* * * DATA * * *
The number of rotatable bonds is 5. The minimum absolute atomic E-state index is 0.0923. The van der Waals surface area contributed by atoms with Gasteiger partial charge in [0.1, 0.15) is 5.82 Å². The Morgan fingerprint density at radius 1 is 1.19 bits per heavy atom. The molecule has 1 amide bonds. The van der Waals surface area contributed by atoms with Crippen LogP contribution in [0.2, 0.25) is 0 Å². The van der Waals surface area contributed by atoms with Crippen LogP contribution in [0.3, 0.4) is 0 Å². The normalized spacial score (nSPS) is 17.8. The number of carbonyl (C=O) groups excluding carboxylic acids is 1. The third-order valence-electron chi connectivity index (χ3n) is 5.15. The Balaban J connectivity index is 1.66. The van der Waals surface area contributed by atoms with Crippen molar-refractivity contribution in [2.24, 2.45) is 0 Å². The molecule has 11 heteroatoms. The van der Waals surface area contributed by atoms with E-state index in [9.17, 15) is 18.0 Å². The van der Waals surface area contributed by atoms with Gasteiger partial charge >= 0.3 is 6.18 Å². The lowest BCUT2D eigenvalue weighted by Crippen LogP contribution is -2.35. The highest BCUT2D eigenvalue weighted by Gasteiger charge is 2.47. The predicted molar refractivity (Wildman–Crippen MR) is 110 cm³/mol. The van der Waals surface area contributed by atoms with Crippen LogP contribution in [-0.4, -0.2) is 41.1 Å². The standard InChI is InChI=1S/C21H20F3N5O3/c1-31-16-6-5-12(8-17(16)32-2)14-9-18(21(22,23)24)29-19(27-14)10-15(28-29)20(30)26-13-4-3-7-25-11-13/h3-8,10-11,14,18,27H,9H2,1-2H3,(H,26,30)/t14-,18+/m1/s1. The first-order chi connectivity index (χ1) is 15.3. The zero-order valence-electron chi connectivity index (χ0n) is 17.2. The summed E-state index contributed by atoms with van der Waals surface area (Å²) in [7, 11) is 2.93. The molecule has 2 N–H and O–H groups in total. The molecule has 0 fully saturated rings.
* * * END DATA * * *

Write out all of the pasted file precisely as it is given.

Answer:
The number of rotatable bonds is 5. The minimum absolute atomic E-state index is 0.0923. The van der Waals surface area contributed by atoms with Gasteiger partial charge in [0.1, 0.15) is 5.82 Å². The Morgan fingerprint density at radius 1 is 1.19 bits per heavy atom. The molecule has 1 amide bonds. The van der Waals surface area contributed by atoms with Crippen LogP contribution in [0.2, 0.25) is 0 Å². The van der Waals surface area contributed by atoms with Crippen LogP contribution in [0.3, 0.4) is 0 Å². The normalized spacial score (nSPS) is 17.8. The number of carbonyl (C=O) groups excluding carboxylic acids is 1. The third-order valence-electron chi connectivity index (χ3n) is 5.15. The Balaban J connectivity index is 1.66. The van der Waals surface area contributed by atoms with Crippen molar-refractivity contribution in [2.24, 2.45) is 0 Å². The molecule has 11 heteroatoms. The van der Waals surface area contributed by atoms with E-state index in [9.17, 15) is 18.0 Å². The van der Waals surface area contributed by atoms with Gasteiger partial charge >= 0.3 is 6.18 Å². The lowest BCUT2D eigenvalue weighted by Crippen LogP contribution is -2.35. The highest BCUT2D eigenvalue weighted by Gasteiger charge is 2.47. The predicted molar refractivity (Wildman–Crippen MR) is 110 cm³/mol. The van der Waals surface area contributed by atoms with Crippen LogP contribution in [-0.4, -0.2) is 41.1 Å². The standard InChI is InChI=1S/C21H20F3N5O3/c1-31-16-6-5-12(8-17(16)32-2)14-9-18(21(22,23)24)29-19(27-14)10-15(28-29)20(30)26-13-4-3-7-25-11-13/h3-8,10-11,14,18,27H,9H2,1-2H3,(H,26,30)/t14-,18+/m1/s1. The first-order chi connectivity index (χ1) is 15.3. The zero-order valence-electron chi connectivity index (χ0n) is 17.2. The summed E-state index contributed by atoms with van der Waals surface area (Å²) in [7, 11) is 2.93. The molecule has 2 N–H and O–H groups in total. The molecule has 0 fully saturated rings.